Ralph

August 31, 2013
by Ralphxyz
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Eventually the green led lights with button push.

I tried setting the jumper to the other pin and got the same results.

It looks like the motor is reversing with each button push this is with /DR to ground or disconnected.

Ralph

August 31, 2013
by sask55
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Since I am not certain if the electrical data connections through the optical isolators results in positive or inverted logic, I am going to refer to the logic state at the A3977 enable input pin. Once you have tested the board and established how to enable the motor movement you will know, for sure, what is required at the /EN connection on the board to enable the chip.

/EN – enable.

When the Enable pin is low the chip will not send any current to the motor coils regardless of what else is happening on the other input pins. Pulses on the /PU are ignored. Not being enabled could be thought of as turning the chip outputs off. The motor is using no power and is not holding its position.

When the enable pin is high the chip is sending power to the motor coils. It could be thought of as turning the chip outputs on. The polarity and current level applied to each of the two coils depends on where in the control sequence the controller is. The motor controller will not change or vary the output to the motor. The motor will be stopped in one position and holding that position for as long as the chip is enabled and no new /PU pulse is detected. Current will be going through one or both of the coils for as long as the controller is enabled.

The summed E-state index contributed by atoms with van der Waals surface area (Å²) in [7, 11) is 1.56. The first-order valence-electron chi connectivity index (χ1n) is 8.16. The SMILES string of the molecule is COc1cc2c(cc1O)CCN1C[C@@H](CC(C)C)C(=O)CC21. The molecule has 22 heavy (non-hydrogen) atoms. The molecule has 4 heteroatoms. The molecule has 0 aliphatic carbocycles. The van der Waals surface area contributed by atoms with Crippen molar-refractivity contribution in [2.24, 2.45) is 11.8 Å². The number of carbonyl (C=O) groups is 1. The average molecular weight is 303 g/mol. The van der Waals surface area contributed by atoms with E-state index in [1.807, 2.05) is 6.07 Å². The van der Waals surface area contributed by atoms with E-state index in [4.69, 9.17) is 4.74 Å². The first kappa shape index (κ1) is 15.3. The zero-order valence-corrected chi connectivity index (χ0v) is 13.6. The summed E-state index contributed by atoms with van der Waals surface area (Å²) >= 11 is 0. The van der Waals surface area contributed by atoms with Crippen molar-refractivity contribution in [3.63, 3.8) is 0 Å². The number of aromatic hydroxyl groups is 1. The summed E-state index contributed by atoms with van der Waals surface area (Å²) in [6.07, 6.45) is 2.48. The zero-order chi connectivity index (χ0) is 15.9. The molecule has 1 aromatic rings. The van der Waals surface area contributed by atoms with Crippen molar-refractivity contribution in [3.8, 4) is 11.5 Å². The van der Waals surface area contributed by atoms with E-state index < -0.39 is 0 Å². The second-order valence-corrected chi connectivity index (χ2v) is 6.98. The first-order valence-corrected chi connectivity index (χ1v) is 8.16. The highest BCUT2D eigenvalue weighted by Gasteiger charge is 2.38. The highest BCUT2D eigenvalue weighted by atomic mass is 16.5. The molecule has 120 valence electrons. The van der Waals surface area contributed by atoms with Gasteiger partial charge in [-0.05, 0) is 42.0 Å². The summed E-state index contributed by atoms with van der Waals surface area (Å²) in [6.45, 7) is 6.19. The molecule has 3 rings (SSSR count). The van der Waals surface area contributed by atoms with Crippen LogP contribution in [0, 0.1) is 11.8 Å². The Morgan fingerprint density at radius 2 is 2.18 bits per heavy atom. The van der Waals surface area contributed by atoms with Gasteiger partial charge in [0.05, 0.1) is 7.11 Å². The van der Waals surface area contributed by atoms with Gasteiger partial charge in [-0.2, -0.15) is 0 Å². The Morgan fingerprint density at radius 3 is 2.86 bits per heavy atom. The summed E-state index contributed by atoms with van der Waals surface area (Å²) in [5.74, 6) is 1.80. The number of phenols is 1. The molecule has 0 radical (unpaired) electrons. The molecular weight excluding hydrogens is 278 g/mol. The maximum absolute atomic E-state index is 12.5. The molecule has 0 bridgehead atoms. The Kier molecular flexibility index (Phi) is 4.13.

/PU -pulse

Some controller chips refer to this input as the clock. By cycling the pulse input (high then low) the controller is instructed to change the output levels to the motor. With each /PU pulse received the controller moves the motor one increment. In order to make the motor rotate it is necessary to supply a series of pulses (high low high low high …) to the /PU input. A high pulse rate will result in a faster rotation of the motor whereas a slow pulse rate will result in a slow motor speed. If the /PU is not changing, at all, there are no pulses going to the controller and the motor will hold in one position.

Some encoders making use of reflective object sensors while other may use a separated LED and phototransistor to achieve essentially the same thing. Whatever the type the idea is to provide a path for current to go to the 5 volt ground part of the time, and block that path part of the time, depending on the state of the phototransistor. By connecting the Emitter of your phototransistor to the 5 volt ground and the collector to the /EN connection you should be able to start and stop the motor depending on whether the phototransistor is “seeing light” or not i.e. the position of the optical disk. Keep in mind the motor will not move unless there is a series of pulse on the /PU at the same time.